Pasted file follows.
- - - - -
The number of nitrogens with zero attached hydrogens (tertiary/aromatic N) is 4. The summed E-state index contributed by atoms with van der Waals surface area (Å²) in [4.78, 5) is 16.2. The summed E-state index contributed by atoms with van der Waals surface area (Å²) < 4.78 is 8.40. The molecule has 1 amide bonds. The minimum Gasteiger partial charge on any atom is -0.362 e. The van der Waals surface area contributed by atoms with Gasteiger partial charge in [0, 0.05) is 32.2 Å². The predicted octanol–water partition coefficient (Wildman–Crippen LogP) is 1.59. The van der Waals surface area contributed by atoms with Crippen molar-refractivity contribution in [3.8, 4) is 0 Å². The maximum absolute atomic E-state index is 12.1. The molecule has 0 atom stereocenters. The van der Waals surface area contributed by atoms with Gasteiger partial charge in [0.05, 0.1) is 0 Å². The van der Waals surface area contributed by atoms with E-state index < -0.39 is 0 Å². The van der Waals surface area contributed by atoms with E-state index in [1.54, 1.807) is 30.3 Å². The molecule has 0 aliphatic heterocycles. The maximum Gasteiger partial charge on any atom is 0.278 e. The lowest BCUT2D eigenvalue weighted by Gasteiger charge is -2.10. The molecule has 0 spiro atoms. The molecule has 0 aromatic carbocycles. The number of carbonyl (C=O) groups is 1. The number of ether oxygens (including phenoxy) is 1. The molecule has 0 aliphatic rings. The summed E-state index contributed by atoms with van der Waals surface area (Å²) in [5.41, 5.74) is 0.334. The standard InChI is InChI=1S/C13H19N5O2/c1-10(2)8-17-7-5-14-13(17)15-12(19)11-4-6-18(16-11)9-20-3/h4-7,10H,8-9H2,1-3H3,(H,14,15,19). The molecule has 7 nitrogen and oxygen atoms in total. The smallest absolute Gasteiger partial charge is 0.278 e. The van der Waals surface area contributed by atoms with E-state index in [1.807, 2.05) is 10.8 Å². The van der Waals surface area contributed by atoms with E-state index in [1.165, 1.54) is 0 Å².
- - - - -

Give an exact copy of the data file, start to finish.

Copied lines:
The number of nitrogens with zero attached hydrogens (tertiary/aromatic N) is 4. The summed E-state index contributed by atoms with van der Waals surface area (Å²) in [4.78, 5) is 16.2. The summed E-state index contributed by atoms with van der Waals surface area (Å²) < 4.78 is 8.40. The molecule has 1 amide bonds. The minimum Gasteiger partial charge on any atom is -0.362 e. The van der Waals surface area contributed by atoms with Gasteiger partial charge in [0, 0.05) is 32.2 Å². The predicted octanol–water partition coefficient (Wildman–Crippen LogP) is 1.59. The van der Waals surface area contributed by atoms with Crippen molar-refractivity contribution in [3.8, 4) is 0 Å². The maximum absolute atomic E-state index is 12.1. The molecule has 0 atom stereocenters. The van der Waals surface area contributed by atoms with Gasteiger partial charge in [0.05, 0.1) is 0 Å². The van der Waals surface area contributed by atoms with E-state index < -0.39 is 0 Å². The van der Waals surface area contributed by atoms with E-state index in [1.54, 1.807) is 30.3 Å². The molecule has 0 aliphatic heterocycles. The maximum Gasteiger partial charge on any atom is 0.278 e. The lowest BCUT2D eigenvalue weighted by Gasteiger charge is -2.10. The molecule has 0 spiro atoms. The molecule has 0 aromatic carbocycles. The number of carbonyl (C=O) groups is 1. The number of ether oxygens (including phenoxy) is 1. The molecule has 0 aliphatic rings. The summed E-state index contributed by atoms with van der Waals surface area (Å²) in [5.41, 5.74) is 0.334. The standard InChI is InChI=1S/C13H19N5O2/c1-10(2)8-17-7-5-14-13(17)15-12(19)11-4-6-18(16-11)9-20-3/h4-7,10H,8-9H2,1-3H3,(H,14,15,19). The molecule has 7 nitrogen and oxygen atoms in total. The smallest absolute Gasteiger partial charge is 0.278 e. The van der Waals surface area contributed by atoms with E-state index in [1.807, 2.05) is 10.8 Å². The van der Waals surface area contributed by atoms with E-state index in [1.165, 1.54) is 0 Å².